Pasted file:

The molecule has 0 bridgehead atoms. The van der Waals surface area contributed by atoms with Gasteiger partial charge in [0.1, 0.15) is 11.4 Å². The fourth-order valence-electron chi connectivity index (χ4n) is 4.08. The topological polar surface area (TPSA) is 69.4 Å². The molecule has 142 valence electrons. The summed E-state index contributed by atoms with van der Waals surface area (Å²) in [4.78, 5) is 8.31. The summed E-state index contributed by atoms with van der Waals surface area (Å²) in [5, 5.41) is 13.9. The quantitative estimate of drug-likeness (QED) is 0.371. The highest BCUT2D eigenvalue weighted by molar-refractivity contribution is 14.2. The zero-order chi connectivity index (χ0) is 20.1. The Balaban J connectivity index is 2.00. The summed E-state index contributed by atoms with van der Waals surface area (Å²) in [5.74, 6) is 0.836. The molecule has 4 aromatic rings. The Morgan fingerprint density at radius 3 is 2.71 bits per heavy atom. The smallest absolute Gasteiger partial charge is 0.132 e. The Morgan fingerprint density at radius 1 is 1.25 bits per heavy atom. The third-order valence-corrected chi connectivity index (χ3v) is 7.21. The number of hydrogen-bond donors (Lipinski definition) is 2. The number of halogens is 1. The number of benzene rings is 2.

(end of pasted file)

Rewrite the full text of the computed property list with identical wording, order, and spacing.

The molecule has 0 bridgehead atoms. The van der Waals surface area contributed by atoms with Gasteiger partial charge in [0.1, 0.15) is 11.4 Å². The fourth-order valence-electron chi connectivity index (χ4n) is 4.08. The topological polar surface area (TPSA) is 69.4 Å². The molecule has 142 valence electrons. The summed E-state index contributed by atoms with van der Waals surface area (Å²) in [4.78, 5) is 8.31. The summed E-state index contributed by atoms with van der Waals surface area (Å²) in [5, 5.41) is 13.9. The quantitative estimate of drug-likeness (QED) is 0.371. The highest BCUT2D eigenvalue weighted by molar-refractivity contribution is 14.2. The zero-order chi connectivity index (χ0) is 20.1. The Balaban J connectivity index is 2.00. The summed E-state index contributed by atoms with van der Waals surface area (Å²) in [5.74, 6) is 0.836. The molecule has 4 aromatic rings. The Morgan fingerprint density at radius 3 is 2.71 bits per heavy atom. The smallest absolute Gasteiger partial charge is 0.132 e. The Morgan fingerprint density at radius 1 is 1.25 bits per heavy atom. The third-order valence-corrected chi connectivity index (χ3v) is 7.21. The number of hydrogen-bond donors (Lipinski definition) is 2. The number of halogens is 1. The number of benzene rings is 2.